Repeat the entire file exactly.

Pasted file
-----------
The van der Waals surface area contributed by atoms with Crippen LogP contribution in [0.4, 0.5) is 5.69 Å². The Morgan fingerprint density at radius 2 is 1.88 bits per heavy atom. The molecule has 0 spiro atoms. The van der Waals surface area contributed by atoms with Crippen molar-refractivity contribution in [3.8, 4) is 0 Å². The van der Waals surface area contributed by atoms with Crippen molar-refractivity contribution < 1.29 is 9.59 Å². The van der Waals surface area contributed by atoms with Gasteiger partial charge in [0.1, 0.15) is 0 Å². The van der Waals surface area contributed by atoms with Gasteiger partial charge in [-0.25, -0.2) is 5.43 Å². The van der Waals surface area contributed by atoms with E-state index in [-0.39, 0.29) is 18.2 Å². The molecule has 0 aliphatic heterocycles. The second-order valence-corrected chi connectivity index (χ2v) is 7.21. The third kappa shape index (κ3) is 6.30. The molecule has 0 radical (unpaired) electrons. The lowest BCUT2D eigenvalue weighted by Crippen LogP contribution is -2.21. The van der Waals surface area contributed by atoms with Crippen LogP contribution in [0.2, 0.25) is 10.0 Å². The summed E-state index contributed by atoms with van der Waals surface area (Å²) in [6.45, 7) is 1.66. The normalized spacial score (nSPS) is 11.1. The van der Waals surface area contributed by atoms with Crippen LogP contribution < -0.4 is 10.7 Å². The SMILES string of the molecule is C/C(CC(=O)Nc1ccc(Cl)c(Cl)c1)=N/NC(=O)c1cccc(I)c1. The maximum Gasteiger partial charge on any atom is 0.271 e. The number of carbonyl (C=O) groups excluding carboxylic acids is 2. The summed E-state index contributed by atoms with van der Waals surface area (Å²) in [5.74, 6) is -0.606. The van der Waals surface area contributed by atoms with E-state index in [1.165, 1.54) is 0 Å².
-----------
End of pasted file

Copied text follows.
The van der Waals surface area contributed by atoms with Crippen LogP contribution in [0.4, 0.5) is 5.69 Å². The Morgan fingerprint density at radius 2 is 1.88 bits per heavy atom. The molecule has 0 spiro atoms. The van der Waals surface area contributed by atoms with Crippen molar-refractivity contribution in [3.8, 4) is 0 Å². The van der Waals surface area contributed by atoms with Crippen molar-refractivity contribution < 1.29 is 9.59 Å². The van der Waals surface area contributed by atoms with Gasteiger partial charge in [0.1, 0.15) is 0 Å². The van der Waals surface area contributed by atoms with Gasteiger partial charge in [-0.25, -0.2) is 5.43 Å². The van der Waals surface area contributed by atoms with E-state index in [-0.39, 0.29) is 18.2 Å². The molecule has 0 aliphatic heterocycles. The second-order valence-corrected chi connectivity index (χ2v) is 7.21. The third kappa shape index (κ3) is 6.30. The molecule has 0 radical (unpaired) electrons. The lowest BCUT2D eigenvalue weighted by Crippen LogP contribution is -2.21. The van der Waals surface area contributed by atoms with Crippen LogP contribution in [0.2, 0.25) is 10.0 Å². The summed E-state index contributed by atoms with van der Waals surface area (Å²) in [6.45, 7) is 1.66. The normalized spacial score (nSPS) is 11.1. The van der Waals surface area contributed by atoms with Crippen LogP contribution < -0.4 is 10.7 Å². The SMILES string of the molecule is C/C(CC(=O)Nc1ccc(Cl)c(Cl)c1)=N/NC(=O)c1cccc(I)c1. The maximum Gasteiger partial charge on any atom is 0.271 e. The number of carbonyl (C=O) groups excluding carboxylic acids is 2. The summed E-state index contributed by atoms with van der Waals surface area (Å²) in [5.74, 6) is -0.606. The van der Waals surface area contributed by atoms with E-state index in [1.165, 1.54) is 0 Å².